At the ramp, we can rig our Lugger in under 30 minutes, with one person rigging the boat and the other loading float kits, food, water, and spare PFDs under the seats. The second person’s primary job is to serve as the public information officer, as the Lugger always draws a crowd eager to ask questions. We usually step the unstayed mizzen first to get it out of the way, then step the 16′ mast and attach the jib stay to the roller-furling drum. The mast is easy for one person to step and all of the spars fit inside the boat for transport; it is easily lowered for going under low bridges. The main halyard and downhaul belay to pins on the mast thwart. Next, we tie down mainmast’s stays and run jibsheets through the fairleads to their cam cleats. We set the rudder in its case, employing a wooden chock we made to slip under the rudder cheek that holds it clear of the keel for launching. Moving aft, we rig the boomkin, attaching the mizzen sheet to the sail and bending the ensign onto a line flown off of the mizzenmast.

We keep the boomkin stowed during launching, lest it snag on something or someone. When the wind is light, Audrey pivots the boat 180 degrees while I park the trailer; it helps to have the boomkin stowed during that maneuver as well. On most days we sail off the dock, and in that case we’ll extend the boomkin, drop the rudder, put about centerboard half down and unfurl the jib. Once we are off the dock, we raise the sliding gunter gaff for a full main. I tidy up lines, drop a little more centerboard, and move aft to loose the mizzen. If we use the motor at all we usually shut off at this point and tilt it clear of the water in the neat transom cutout.

The Lugger has a great motorwell just behind the tiller and mizzenmast, so there’s no need to hang over the transom to work with the motor. A Minn Kota trolling motor performed well for protected areas but not extended cruises; a four-stroke Suzuki 6-hp outboard will take us up to hull speed at one-third throttle and handle any current or wind that we have encountered.

The jib is 30 sq ft, the main has options from 70 to 115 sq ft, and the mizzen carries 23 sq ft of canvas. The Lugger performs well under all points of sail but really enjoys reaching. She is not at her best pointing high, but can work to windward at a slow pace. With higher winds, it is best to release the mizzen during tacks. On a nice day we have run wing-and-wing, and on the bad days we have a multitude of options to set, reef, or furl the jib, main, and mizzen.

The 1982 Lugger CASTOR & POLLUX takes it easy flying only the jib and mizzen. The Dutch owner installed a tabernacle on the main mast to make it easier to lower. One of the oars is set in a transom-mounted oarlock in anticipation of shallow water ahead. The oar can be used for steering when the rudder needs to be retracted in thin water.Drascombe Nederland - Michel Maartens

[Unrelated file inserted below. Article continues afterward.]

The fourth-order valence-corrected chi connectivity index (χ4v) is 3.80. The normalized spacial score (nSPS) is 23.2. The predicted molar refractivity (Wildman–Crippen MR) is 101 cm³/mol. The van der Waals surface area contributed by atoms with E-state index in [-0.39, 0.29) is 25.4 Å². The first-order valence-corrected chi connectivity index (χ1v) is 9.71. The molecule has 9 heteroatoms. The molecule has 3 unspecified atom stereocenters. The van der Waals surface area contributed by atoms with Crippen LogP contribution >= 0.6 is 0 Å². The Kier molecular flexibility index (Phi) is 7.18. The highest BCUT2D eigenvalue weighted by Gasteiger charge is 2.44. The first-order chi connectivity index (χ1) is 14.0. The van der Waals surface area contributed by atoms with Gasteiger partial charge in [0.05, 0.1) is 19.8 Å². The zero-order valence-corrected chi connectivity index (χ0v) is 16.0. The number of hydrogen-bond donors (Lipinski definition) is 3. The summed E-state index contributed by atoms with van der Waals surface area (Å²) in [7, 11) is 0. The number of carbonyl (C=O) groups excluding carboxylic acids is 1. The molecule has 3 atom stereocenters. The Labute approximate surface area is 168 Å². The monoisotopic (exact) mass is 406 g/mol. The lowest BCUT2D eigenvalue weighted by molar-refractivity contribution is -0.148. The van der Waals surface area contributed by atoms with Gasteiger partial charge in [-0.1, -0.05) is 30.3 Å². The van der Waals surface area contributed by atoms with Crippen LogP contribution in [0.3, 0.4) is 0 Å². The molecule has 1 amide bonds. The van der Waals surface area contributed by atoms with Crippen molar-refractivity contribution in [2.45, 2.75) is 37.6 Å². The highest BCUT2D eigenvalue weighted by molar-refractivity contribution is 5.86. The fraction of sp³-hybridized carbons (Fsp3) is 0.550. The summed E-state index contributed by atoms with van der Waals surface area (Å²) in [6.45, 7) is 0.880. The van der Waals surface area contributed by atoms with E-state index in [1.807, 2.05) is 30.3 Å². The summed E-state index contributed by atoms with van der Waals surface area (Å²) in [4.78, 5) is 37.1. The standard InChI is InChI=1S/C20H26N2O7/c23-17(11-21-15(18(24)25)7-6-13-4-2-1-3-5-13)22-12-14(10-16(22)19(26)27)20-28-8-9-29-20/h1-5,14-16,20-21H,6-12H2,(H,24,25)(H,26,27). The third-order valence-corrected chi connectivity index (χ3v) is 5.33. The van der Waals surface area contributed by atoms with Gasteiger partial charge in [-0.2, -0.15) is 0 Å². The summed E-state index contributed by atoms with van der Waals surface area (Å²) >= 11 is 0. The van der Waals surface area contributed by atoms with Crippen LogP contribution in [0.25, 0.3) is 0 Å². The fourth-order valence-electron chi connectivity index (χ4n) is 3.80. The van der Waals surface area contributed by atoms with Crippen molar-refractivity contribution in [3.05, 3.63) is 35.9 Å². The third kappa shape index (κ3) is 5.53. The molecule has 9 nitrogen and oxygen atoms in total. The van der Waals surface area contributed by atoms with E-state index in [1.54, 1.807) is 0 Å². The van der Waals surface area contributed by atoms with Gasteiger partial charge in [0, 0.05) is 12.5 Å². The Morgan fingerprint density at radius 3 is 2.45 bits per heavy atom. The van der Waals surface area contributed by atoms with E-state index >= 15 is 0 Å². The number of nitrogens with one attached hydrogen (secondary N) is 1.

CASTOR & POLLUX takes it easy flying only the jib and mizzen. The Dutch owner installed a tabernacle on the main mast to make it easier to lower. One of the oars is set in a transom-mounted oarlock in anticipation of shallow water ahead. The oar can be used for steering when the rudder needs to be retracted in thin water.

We almost never reef and we usually stow the mizzen first, but many folks prefer to drop the main and sail on the jib and mizzen. The boat is very stable and never feels like it is exceeding sensible limits. The wide beam is kind to beginner sailors, and there is plenty of room for four to move around the cockpit, tending to boat and sail trim without bumping into each other. Six adults is the maximum load.

With an experienced crew aboard, the Lugger is happy to take a lively sail; a hint of spray will come over the rail. The ride is comfortable with high bulwarks to lean against, and the boat feels sturdy. If water comes over the rail, ONKAHYE has a bilge pump built into the centerboard case. Heading back to the ramp the sails can be stowed and furled in a snap, giving us the opportunity to row a bit with the 8 1/2′ oars; the centerboard case provides a rowing seat for one set of oarlocks, and there’s a transom sculling socket to scull right up onto the beach.

The authors' Lugger, ONKAHYE (Seminole for Dancing Feather), was built in 1980 by Honnor Marine in Devon, England, and imported to Texas in 1982.Audrey Lewis

The authors’ Lugger, ONKAHYE (Seminole for Dancing Feather), was built in 1980 by Honnor Marine in Devon, England, and imported to Texas in 1982.

Our Lugger has required minimal maintenance over the years—the big jobs involved a touch of bottom paint, replacing the floor, and varnishing spars. That adds up to economy of ownership. We recently spent a day buffing the gelcoat, touching up the boomkin, replacing parrel beads, and whipping ends of a few lines. The teak gunwale, thwart, centerboard case cap, rudder case trim, and gunwale look phenomenal with just the right amount of patina.

CASTOR & POLLUX was built in 1982. With main, mizzen, and jib set, Luggers carry 132 sq ft of sail.Drascombe Nederland - Michel Maartens

CASTOR & POLLUX was built in 1982. With main, mizzen, and jib set, Luggers carry 132 sq ft of sail.